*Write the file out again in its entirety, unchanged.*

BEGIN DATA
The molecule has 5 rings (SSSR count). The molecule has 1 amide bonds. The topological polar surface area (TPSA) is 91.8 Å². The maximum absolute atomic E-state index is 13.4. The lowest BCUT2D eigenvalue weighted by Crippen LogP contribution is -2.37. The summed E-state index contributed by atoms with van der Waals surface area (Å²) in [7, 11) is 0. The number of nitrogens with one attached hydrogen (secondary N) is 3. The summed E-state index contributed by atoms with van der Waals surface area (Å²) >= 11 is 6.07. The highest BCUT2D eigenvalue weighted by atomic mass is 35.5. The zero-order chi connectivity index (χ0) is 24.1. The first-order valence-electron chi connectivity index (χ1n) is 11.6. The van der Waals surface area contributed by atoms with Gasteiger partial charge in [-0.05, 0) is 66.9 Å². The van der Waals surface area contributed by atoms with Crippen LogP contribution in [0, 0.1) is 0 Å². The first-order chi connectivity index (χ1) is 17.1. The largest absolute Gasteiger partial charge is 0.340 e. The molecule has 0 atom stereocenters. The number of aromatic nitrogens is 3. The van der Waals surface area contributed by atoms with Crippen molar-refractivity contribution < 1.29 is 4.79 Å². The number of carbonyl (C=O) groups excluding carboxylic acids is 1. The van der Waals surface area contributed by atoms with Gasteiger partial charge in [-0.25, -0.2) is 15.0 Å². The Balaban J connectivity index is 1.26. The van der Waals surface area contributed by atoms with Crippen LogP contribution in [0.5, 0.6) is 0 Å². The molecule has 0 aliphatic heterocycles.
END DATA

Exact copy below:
The molecule has 5 rings (SSSR count). The molecule has 1 amide bonds. The topological polar surface area (TPSA) is 91.8 Å². The maximum absolute atomic E-state index is 13.4. The lowest BCUT2D eigenvalue weighted by Crippen LogP contribution is -2.37. The summed E-state index contributed by atoms with van der Waals surface area (Å²) in [7, 11) is 0. The number of nitrogens with one attached hydrogen (secondary N) is 3. The summed E-state index contributed by atoms with van der Waals surface area (Å²) >= 11 is 6.07. The highest BCUT2D eigenvalue weighted by atomic mass is 35.5. The zero-order chi connectivity index (χ0) is 24.1. The first-order valence-electron chi connectivity index (χ1n) is 11.6. The van der Waals surface area contributed by atoms with Gasteiger partial charge in [-0.05, 0) is 66.9 Å². The van der Waals surface area contributed by atoms with Crippen LogP contribution in [0, 0.1) is 0 Å². The first-order chi connectivity index (χ1) is 17.1. The largest absolute Gasteiger partial charge is 0.340 e. The molecule has 0 atom stereocenters. The number of aromatic nitrogens is 3. The van der Waals surface area contributed by atoms with Crippen molar-refractivity contribution < 1.29 is 4.79 Å². The number of carbonyl (C=O) groups excluding carboxylic acids is 1. The van der Waals surface area contributed by atoms with Gasteiger partial charge in [-0.25, -0.2) is 15.0 Å². The Balaban J connectivity index is 1.26. The van der Waals surface area contributed by atoms with Crippen LogP contribution in [0.5, 0.6) is 0 Å². The molecule has 0 aliphatic heterocycles.